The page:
Richard H. Thaler is awarded the Nobel Prize in Economics


At the age of 72, the American Richard H. Thaler has been awarded the Nobel Prize in Economics. The reason for such a distinction is his contribution to behavioral economics. In other words, Thaler has included psychology in the study of economics.

The American economist Richard H. Thaler was born in New Jersey in 1945. He is currently developing his professional work as a teacher at the University of Chicago. His work highlights his research on the lack of self-control of citizens in their individual decisions or the study of social preferences. For this, Thaler will receive a Nobel Prize in Economics that has an endowment of 1.1 million dollars.

Against traditional views of the economy, in which it is assumed that people can freely access information and use it to make decisions that allow them personal gain, Thaler introduces new variants of human psychology. And it is that economic decisions are influenced by aspects such as limited rationality, the perception of justice or the lack of individual self-control.

Thaler's theories

His work has been decisive in linking economics and psychology. This is where the so-called "behavioral economics" comes into play. Among the most notable aspects of work as an economist we find the theory of mental accounting. In accordance with this theory, Thaler argues that individuals make individual decisions (create separate accounts), taking into account how those determinations will affect globally. Another peculiarity of the theory of mental accounting is the so-called “endowment effect”, that is, there is more fear of losing an asset when it is owned than when the individual does not have it.

A second key concept in Thaler's theories is social preferences. Thaler argues that people make economic decisions not only thinking about what may be fair for them, but for others. In Thaler's own words, individuals “are prepared to abstain from material gain in order to maintain what they perceive as a fair distribution. They are prepared to bear a personal cost if they thus punish others who violate the basic rules of what is fair. " In this way we see how Thaler takes into account the perception of justice in people's economic decisions.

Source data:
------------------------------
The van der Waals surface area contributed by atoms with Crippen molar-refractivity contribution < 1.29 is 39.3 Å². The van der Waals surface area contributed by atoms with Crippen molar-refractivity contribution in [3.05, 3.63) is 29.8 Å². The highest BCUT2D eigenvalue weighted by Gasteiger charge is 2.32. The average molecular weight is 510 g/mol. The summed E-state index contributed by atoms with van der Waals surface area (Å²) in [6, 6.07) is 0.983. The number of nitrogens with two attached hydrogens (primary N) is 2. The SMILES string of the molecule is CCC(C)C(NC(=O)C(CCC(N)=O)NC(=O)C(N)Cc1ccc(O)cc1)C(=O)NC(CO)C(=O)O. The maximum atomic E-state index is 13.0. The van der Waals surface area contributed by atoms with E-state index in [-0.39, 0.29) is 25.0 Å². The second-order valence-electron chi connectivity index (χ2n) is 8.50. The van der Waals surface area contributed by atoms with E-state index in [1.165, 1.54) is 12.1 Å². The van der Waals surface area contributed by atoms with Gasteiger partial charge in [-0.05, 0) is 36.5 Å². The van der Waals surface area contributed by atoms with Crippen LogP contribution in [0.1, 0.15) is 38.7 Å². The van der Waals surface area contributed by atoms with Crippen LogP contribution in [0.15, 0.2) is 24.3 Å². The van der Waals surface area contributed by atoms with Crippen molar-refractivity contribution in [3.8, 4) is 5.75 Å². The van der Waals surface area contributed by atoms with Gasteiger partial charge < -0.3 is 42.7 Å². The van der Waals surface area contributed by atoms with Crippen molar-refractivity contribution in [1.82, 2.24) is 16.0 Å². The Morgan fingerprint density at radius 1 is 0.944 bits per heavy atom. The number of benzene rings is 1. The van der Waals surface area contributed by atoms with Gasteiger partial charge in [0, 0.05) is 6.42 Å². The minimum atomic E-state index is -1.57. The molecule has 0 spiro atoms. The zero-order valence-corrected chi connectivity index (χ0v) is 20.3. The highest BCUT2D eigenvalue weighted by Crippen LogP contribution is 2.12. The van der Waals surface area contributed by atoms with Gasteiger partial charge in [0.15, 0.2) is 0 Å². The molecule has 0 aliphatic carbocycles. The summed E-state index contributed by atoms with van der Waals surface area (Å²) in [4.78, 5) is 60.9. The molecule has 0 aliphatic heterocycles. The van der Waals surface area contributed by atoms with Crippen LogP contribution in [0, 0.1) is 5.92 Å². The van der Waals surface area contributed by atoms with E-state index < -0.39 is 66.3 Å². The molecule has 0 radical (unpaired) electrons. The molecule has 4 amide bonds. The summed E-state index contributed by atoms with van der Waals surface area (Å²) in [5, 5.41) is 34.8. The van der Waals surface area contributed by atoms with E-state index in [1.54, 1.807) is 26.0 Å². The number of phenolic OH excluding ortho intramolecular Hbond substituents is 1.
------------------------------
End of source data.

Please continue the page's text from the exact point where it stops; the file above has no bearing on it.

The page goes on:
Economics are not just numbers and figures, as Thaler shows us that feelings and emotions come into play. The individual can respond in a positive way, seeking cooperation and common welfare, but negative factors, such as envy or selfishness, can also come into play.

Some scenarios that Thaler proposes is that consumers do not tolerate excessive price increases in situations of high demand. One example Thaler draws on is that consumers will not consider it fair for an umbrella seller to noticeably increase prices on a rainy day. On the other hand, workers will not consider a cut in their wages fair either, so they will be directly opposed to these measures. But workers will admit increases in their wages below the increase in inflation, even if this means a loss of their purchasing power.

Lack of self-control is one of the most important factors in Thaler's research. Thus, Thaler raises the dilemma that arises for everyone between thinking about their long-term financial well-being or more immediate short-term satisfaction. In fact, good long-term planning will adequately contribute to savings. Joking on this point, Thaler declared after being awarded the Nobel Prize in Economics that he will spend the prize endowment "as irrationally as possible."

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